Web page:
Sometimes a road trip can give you a new perspective on things. Sitting in the office of the CIO for Argentina’s equivalent of the IRS and Social Security Administration (a combined entity called the Federal Administration of Public Receipts) a few weeks ago, it became clear to me that the problems confronting IT managers and decision makers are much the same wherever you go. By the conclusion of our 90-minute chat, I had also decided that we can all profit from our collective experience, irrespective of political borders, economic differences, and language barriers.
Jorge Linskens, the subdirector general for Systems and Telecommunications, was an impressive, older gentleman who sat across the conference table with the formal posture of a born leader. His office was unpretentious and work documents, z/OS manuals, and a few technology magazines seemed like the only decorations.
Following the perfunctory espresso, we walked through the challenges confronting Linskens with respect to his IT initiatives. Unlike many interviews with government techs in the U.S. and Europe, I found Linskens’ perspective to be similar to that of corporate IT managers.
Predictably, the economy of Argentina has made “do more with less” the Eleventh Commandment. But Linskens’ attention to delivering the best possible levels of service at the lowest possible cost seemed to go beyond any preoccupation with budgetary constraints: As an official of the tax collection and welfare distribution arm of the government, he seemed genuinely concerned with his stewardship of public funds. He treated his job as an IT leader like a public trust—something we might all want to consider.
He spoke to me in English, describing the large number of projects and extensive number of staff he managed. At times, it seemed that he was running a technology service provider as its own company within the government. Yet, there was no trace of haughtiness in his manner: His management style was authoritarian, yet empowering.
Linskens said that he didn’t generally allow vendors, integrators, or consultants to cross the threshold of his office. I initially took this to mean that some past experience had taught him that vendors were neither to be trusted nor provided special access. However, he clarified that his philosophy was to vest his project leaders with the responsibility for making the best decision they could to solve a particular technology problem or realize a specific technology objective. His only requirement was that the project leader would take responsibility for the outcome by signing his or her name to the proposal that came to him for approval.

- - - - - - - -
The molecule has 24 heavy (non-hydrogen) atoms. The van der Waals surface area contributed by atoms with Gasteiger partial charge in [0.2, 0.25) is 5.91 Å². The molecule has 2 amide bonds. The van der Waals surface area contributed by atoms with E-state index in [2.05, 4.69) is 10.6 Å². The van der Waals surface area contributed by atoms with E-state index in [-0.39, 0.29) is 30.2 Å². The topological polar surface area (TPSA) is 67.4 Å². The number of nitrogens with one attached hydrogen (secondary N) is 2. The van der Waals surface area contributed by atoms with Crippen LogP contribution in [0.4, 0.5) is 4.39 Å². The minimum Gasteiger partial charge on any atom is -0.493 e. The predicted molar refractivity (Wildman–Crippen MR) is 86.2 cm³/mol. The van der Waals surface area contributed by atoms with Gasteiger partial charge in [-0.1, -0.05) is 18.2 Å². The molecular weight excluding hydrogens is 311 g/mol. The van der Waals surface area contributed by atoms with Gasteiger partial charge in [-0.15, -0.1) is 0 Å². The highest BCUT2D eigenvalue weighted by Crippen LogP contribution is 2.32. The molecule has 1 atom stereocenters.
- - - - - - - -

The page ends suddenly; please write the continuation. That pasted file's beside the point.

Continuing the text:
I realized that he was doing what many CIOs do not do: assign both the responsibility—and also the authority—to his people. Trusting them to make decisions about the details with which they were uniquely and intimately familiar.
But he also reported that he held them to a simple standard. It wasn’t a sufficient explanation or any sort of justification, he said, for his people to defend a technology failure or a bad technical decision with the phrase, “Well, it usually works.”
Reflecting on his own words, he smiled ironically, reflecting on the expression. How many of us, he asked, would accept this explanation if an ATM failed to return the requested amount of cash, but debited our account for the full amount? How many of us would accept a cell phone that completed phone calls only some of the time? More to the point, how many social security and pension recipients would be content with a deposit that reached their bank accounts only some of the time?
“It usually works” is, unfortunately, the standard to which too many IT managers seem to aspire. I was recently reminded of this in a conversation with another IT manager, when the fellow said he would never purchase used equipment, even if it was fully certified for use, satisfied all application requirements, and saved his company money. “Why should I stick my neck out or put my job on the line to save the company a few bucks?” he rationalized. “It’s not my money.”
Linskens might have reminded the fellow that it was the shareholders’ money the guy was spending and that it was his responsibility to look for any way possible to spend less, short of falling into the trap of, “It usually works.” That is where the process begins for rebuilding the nexus between business and IT that has come under such criticism in recent years.
For Liskens, it’s simply the definition of professionalism in IT. And I quite agree with the man.